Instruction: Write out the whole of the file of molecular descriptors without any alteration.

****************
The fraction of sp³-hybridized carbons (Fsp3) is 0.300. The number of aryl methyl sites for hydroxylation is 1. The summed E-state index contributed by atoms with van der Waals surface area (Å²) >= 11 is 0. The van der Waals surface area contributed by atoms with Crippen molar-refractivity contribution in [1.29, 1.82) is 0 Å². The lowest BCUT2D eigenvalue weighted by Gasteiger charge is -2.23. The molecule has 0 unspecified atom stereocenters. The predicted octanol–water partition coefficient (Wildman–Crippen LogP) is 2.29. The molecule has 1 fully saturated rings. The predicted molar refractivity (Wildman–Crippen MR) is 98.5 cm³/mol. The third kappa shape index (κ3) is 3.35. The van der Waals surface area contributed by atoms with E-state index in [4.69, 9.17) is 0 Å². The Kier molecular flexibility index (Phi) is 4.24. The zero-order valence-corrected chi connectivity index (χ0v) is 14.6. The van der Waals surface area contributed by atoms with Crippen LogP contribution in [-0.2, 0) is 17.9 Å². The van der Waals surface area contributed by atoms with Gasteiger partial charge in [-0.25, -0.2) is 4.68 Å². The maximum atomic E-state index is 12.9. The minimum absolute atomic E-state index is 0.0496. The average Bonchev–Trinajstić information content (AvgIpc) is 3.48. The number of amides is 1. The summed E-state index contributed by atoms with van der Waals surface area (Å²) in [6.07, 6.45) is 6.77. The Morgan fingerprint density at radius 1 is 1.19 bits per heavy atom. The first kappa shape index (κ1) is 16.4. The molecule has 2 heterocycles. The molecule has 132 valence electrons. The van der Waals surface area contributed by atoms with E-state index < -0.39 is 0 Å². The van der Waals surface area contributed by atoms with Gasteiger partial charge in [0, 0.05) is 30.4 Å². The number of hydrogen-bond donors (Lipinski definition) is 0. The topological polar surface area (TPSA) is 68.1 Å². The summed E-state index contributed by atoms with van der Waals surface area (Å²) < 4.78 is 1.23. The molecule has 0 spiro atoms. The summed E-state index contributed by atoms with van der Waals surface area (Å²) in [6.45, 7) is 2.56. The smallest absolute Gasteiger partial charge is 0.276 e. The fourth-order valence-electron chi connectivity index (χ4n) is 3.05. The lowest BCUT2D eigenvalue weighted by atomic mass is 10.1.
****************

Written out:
The fraction of sp³-hybridized carbons (Fsp3) is 0.300. The number of aryl methyl sites for hydroxylation is 1. The summed E-state index contributed by atoms with van der Waals surface area (Å²) >= 11 is 0. The van der Waals surface area contributed by atoms with Crippen molar-refractivity contribution in [1.29, 1.82) is 0 Å². The lowest BCUT2D eigenvalue weighted by Gasteiger charge is -2.23. The molecule has 0 unspecified atom stereocenters. The predicted octanol–water partition coefficient (Wildman–Crippen LogP) is 2.29. The molecule has 1 fully saturated rings. The predicted molar refractivity (Wildman–Crippen MR) is 98.5 cm³/mol. The third kappa shape index (κ3) is 3.35. The van der Waals surface area contributed by atoms with E-state index in [4.69, 9.17) is 0 Å². The Kier molecular flexibility index (Phi) is 4.24. The zero-order valence-corrected chi connectivity index (χ0v) is 14.6. The van der Waals surface area contributed by atoms with Crippen LogP contribution in [-0.2, 0) is 17.9 Å². The van der Waals surface area contributed by atoms with Gasteiger partial charge in [-0.25, -0.2) is 4.68 Å². The maximum atomic E-state index is 12.9. The minimum absolute atomic E-state index is 0.0496. The average Bonchev–Trinajstić information content (AvgIpc) is 3.48. The number of amides is 1. The summed E-state index contributed by atoms with van der Waals surface area (Å²) in [6.07, 6.45) is 6.77. The Morgan fingerprint density at radius 1 is 1.19 bits per heavy atom. The first kappa shape index (κ1) is 16.4. The molecule has 2 heterocycles. The molecule has 132 valence electrons. The van der Waals surface area contributed by atoms with E-state index < -0.39 is 0 Å². The van der Waals surface area contributed by atoms with Gasteiger partial charge in [0, 0.05) is 30.4 Å². The number of hydrogen-bond donors (Lipinski definition) is 0. The topological polar surface area (TPSA) is 68.1 Å². The summed E-state index contributed by atoms with van der Waals surface area (Å²) < 4.78 is 1.23. The molecule has 0 spiro atoms. The summed E-state index contributed by atoms with van der Waals surface area (Å²) in [6.45, 7) is 2.56. The smallest absolute Gasteiger partial charge is 0.276 e. The fourth-order valence-electron chi connectivity index (χ4n) is 3.05. The lowest BCUT2D eigenvalue weighted by atomic mass is 10.1.